The government conceded liability for Michael’s death and settled for about $9,200 in the early stages of the trial with the family last year. In the case’s full judgment handed down in April, the court dismissed the family’s full claim but ordered the government to pay the family another $810 for medical treatment, which according to their lawyer would cover counseling costs. The judge also instructed the government to conduct an audit of sanitation in schools in Limpopo province and to come up with a plan to fix the wider problem.
Michael’s family is not satisfied with the results. They are now appealing to South Africa’s Supreme Court of Appeals for $205,000 over and above those amounts.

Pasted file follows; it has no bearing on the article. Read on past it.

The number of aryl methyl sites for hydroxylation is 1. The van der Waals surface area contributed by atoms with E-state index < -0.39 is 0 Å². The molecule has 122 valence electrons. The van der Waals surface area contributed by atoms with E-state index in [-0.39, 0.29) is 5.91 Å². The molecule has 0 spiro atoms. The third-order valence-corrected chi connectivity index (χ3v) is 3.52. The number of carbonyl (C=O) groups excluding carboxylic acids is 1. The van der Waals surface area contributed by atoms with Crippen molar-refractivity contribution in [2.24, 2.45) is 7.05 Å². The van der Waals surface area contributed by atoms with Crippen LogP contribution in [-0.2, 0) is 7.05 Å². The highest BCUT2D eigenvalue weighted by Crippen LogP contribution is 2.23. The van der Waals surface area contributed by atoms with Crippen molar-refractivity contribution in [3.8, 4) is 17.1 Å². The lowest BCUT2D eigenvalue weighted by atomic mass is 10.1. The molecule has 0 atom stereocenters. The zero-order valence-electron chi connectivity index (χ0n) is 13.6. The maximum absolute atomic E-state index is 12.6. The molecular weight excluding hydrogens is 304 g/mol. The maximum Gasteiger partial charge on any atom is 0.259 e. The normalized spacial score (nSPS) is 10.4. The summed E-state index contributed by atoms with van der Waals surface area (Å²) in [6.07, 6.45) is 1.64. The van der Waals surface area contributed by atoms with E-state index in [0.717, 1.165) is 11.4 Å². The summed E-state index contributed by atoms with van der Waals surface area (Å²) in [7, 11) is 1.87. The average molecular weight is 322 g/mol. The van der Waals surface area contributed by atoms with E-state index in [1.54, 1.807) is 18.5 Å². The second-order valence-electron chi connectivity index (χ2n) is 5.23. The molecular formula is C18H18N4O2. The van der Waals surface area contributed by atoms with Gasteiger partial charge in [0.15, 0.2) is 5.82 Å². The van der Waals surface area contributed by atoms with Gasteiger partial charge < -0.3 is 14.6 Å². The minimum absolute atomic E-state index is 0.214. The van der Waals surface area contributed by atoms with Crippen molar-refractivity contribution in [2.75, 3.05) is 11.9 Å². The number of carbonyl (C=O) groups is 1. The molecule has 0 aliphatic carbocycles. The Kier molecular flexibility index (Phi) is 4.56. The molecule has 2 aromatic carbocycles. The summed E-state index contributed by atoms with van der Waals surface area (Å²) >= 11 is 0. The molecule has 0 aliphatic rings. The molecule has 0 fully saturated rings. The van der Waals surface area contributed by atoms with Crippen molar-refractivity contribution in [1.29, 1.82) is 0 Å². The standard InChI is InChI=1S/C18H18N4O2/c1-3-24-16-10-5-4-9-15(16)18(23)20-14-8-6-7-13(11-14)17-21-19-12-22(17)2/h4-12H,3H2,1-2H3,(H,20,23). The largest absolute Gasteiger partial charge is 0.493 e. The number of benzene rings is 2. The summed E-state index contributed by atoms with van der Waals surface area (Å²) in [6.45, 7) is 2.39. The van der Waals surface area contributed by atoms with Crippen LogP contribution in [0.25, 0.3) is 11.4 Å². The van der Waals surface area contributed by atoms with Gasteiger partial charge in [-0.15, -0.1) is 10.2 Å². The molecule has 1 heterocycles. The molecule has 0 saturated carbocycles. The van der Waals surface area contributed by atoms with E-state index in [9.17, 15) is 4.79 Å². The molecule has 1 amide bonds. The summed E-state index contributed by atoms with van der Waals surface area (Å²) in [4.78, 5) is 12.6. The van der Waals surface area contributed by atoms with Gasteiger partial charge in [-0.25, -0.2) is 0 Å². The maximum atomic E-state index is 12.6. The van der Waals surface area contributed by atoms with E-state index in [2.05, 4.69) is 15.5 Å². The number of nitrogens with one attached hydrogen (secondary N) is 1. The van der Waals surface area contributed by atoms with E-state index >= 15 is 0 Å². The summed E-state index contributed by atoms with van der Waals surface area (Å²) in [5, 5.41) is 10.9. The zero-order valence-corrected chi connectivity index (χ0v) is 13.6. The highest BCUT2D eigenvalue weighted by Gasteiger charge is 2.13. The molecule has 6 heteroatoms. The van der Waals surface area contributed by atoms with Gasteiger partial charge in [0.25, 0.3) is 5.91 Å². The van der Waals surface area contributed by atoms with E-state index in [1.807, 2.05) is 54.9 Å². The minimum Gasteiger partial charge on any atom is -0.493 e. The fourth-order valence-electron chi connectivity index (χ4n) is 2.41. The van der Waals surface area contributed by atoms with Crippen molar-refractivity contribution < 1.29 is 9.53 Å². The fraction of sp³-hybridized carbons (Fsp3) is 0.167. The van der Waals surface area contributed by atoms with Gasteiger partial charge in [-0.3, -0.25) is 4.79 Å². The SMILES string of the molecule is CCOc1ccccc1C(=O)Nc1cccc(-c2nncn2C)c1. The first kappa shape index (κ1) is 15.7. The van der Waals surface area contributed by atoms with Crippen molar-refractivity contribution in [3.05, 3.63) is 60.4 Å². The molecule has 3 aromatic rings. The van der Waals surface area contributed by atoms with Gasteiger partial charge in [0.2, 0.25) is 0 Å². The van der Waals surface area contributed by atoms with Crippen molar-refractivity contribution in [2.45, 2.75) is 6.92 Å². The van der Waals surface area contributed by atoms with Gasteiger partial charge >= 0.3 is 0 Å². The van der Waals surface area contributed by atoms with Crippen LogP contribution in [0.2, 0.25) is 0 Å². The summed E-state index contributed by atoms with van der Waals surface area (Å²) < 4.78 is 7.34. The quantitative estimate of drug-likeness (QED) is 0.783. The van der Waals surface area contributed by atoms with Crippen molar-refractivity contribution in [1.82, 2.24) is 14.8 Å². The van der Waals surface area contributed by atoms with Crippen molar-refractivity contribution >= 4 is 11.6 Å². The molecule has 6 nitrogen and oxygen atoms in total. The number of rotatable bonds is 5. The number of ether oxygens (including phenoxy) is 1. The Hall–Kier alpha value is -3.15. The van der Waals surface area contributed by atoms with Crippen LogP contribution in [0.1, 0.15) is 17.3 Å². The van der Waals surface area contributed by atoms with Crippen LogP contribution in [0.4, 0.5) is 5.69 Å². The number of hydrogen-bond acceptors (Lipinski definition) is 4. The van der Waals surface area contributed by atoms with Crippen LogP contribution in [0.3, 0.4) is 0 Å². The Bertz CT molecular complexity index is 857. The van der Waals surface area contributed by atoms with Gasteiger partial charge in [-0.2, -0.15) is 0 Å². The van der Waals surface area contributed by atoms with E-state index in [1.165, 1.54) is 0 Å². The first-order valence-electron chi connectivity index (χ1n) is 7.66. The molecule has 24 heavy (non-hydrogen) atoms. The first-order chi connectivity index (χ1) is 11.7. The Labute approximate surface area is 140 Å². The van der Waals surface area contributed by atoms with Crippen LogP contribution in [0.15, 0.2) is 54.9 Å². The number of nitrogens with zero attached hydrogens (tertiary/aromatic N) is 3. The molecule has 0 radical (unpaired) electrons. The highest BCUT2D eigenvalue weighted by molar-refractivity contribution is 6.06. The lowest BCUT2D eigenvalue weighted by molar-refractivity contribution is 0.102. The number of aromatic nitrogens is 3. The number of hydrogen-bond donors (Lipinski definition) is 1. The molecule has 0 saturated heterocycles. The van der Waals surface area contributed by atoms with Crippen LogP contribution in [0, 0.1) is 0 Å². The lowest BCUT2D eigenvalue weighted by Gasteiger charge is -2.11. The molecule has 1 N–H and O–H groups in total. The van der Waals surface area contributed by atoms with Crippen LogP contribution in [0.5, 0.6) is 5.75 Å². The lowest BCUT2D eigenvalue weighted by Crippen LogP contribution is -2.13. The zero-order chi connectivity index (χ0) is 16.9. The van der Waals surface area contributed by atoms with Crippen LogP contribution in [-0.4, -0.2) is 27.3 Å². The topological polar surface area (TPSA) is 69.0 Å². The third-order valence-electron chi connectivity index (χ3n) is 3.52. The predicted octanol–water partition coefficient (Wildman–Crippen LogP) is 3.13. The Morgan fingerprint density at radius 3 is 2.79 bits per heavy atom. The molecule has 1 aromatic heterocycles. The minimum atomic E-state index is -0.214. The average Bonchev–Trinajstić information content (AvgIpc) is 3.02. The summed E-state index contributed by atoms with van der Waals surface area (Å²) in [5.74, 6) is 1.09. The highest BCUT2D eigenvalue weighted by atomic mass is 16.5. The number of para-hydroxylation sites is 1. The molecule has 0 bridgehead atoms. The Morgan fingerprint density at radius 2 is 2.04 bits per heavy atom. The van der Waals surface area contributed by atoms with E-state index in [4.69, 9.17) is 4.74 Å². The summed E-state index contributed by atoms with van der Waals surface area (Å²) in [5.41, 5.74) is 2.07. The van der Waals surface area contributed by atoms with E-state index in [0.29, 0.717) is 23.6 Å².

If the appeal succeeds, the case could set a precedent for how individuals should be compensated when there has been a gross violation of constitutional rights, according to Linderboom.
“I was very disappointed in that judgment,” says James Komape, Michael’s father. “The judge’s children are at school and they’re safe. Mine has gone to school and he’s no longer here.”
Krista Mahr is a journalist based in Johannesburg, where she has written for The Guardian, The Washington Post, Newsweek and Associated Press. She previously lived in New Delhi where she covered South Asia for Reuters and Time. Contact her on Twitter @kristamahr.